1¼ tsp baking powder
1 tsp ground cinnamon
1 handful flaked almonds

To serve - icing sugar and cream


Preheat the oven to 190ºC conventional. Grease a 20-centimetre round springform cake tin and line with baking paper.

Combine the rhubarb, orange rind, orange juice and brown sugar to a bowl and toss through gently. Set aside for 15 minutes or more, gently tossing the rhubarb through the liquid every now and then.

In a large bowl cream the butter, caster sugar and orange rind until pale and fluffy. Add the eggs one at a time, mixing after each addition.

Combine the yoghurt, buttermilk and orange juice in a bowl. Drain the rhubarb and add the reserved juice to the yoghurt mix and add to the cake batter. Beat until combined.

Combine the semolina, almond meal, flour, baking powder and cinnamon in a bowl, and then fold into the mixture by hand. Mix until smooth and well combined.

Spoon the batter into the prepared tin and arrange the rhubarb over the batter. Sprinkle the flaked almonds over the rhubarb and bake in the preheated oven for 1 hour or until a skewer comes out cleanly.

Cool for 15 minutes before unmoulding.

Best served warm, dusted with icing sugar and served with a dollop of cream.

I hoped you managed to stay warm and dry during the weekend.

See you all again next week,

Bye for now,


rye chocolate chunk cookies

30 May 2016

When you keep reading how fabulous Tara O'Bradys' chocolate chip cookies are, eventually you have to succumb to temptation and try them yourself.

I'm on a bit of a rye flour craze at the moment so I swapped out some of the plain flour in the recipe for rye flour. I'm also a big fan of pecans so into the cookie dough they went as well.

As this a melt and mix recipe, it takes no time to put together.

I'm a big fan of resting the dough overnight so I scooped out the dough the day before I baked the cookies. I baked half the batch one day and froze the remaining cookie dough to bake another day as we had a morning tea at work later that week.

Here's the recipe for you for Basic, Great Chocolate Chip Cookies - from Seven Spoons by Tara O’Brady (Ten Speed Press).

Makes about 38 cookies

1 cup (225 g) unsalted butter, chopped
3¼ cups (415 g) all-purpose flour
1¼ teaspoons baking powder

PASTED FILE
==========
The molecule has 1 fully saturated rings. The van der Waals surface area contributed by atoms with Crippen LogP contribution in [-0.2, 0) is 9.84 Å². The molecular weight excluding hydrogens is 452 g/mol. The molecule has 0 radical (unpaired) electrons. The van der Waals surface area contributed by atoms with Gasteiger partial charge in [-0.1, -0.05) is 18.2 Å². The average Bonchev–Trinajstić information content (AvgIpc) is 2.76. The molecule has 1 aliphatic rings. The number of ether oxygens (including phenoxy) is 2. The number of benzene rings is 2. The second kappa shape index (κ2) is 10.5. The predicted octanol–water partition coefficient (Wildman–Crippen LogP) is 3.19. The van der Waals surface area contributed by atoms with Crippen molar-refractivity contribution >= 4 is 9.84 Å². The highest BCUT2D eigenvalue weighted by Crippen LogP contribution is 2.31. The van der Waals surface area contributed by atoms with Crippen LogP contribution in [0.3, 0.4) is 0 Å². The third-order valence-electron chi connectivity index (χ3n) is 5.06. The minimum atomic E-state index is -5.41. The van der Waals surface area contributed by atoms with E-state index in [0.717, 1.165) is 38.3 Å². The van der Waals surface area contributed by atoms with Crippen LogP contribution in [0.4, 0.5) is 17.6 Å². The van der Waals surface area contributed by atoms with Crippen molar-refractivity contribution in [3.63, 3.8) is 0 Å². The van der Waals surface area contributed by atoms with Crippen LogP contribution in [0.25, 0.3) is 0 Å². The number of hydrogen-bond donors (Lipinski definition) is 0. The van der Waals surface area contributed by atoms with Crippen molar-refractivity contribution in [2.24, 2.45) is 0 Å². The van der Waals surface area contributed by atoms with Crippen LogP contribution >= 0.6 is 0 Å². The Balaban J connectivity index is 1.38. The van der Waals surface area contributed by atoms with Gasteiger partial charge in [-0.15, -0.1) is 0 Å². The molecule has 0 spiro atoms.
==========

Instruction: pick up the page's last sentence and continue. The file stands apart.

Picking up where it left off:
1 teaspoon baking soda
1½ teaspoons medium-grain kosher salt
1½ cups (320 g) packed light brown sugar
½ cup (100 g) granulated sugar
2 eggs
2 teaspoons vanilla extract
12 ounces (340 g) semisweet or bittersweet chocolate, chopped
75 g coarsely chopped pecans
Flaky sea salt, for sprinkling (optional)

Preheat an oven to 360°F (180°C). Line 2 heavy baking sheets or sheet pans with parchment paper.

In a medium saucepan over the lowest heat possible, melt the butter. There should be no sizzle, crackling, or pops; let the butter ooze into liquid, without boiling, so minimal moisture is lost. Stir regularly, until the butter is almost completely melted. (This is a good time to chop the chocolate.)

In a bowl, whisk together the flour, baking powder, baking soda, and kosher salt. Set aside.

Pour the melted butter into a large bowl and whisk in the sugars. The mixture may look like it will seize, but it will relax with a few seconds of stirring. Add the eggs, one at a time, whisking briskly after each addition, but only to combine. Stir in the vanilla. Use a wooden spoon or silicone spatula to stir in the dry ingredients. Once mostly blended, fold the chocolate and pecans into the dough until the remaining flour is incorporated, and the dough no longer looks dusty. Bring any stray ingredients up from the bottom of the bowl. Do not overmix.

If the dough seems warm or looks overly glossy, refrigerate for 5 minutes. Then roll into balls using 3 tablespoons of dough for each. Arrange on the prepared pans, leaving 3 inches (7.5 cm) in between each. Sprinkle with sea salt if desired. Bake until the tops are cracked and lightly golden, yet the cookies are still soft at the centre, 10 to 12 minutes, rotating the pan halfway through cooking. Leave the cookies on the sheet pan for 2 minutes, then transfer to a wire rack to cool. Continue shaping and baking cookies with the remaining dough, making sure to use a cold sheet pan for each batch.

The cookies can be kept at room temperature in an airtight container for up to 1 week.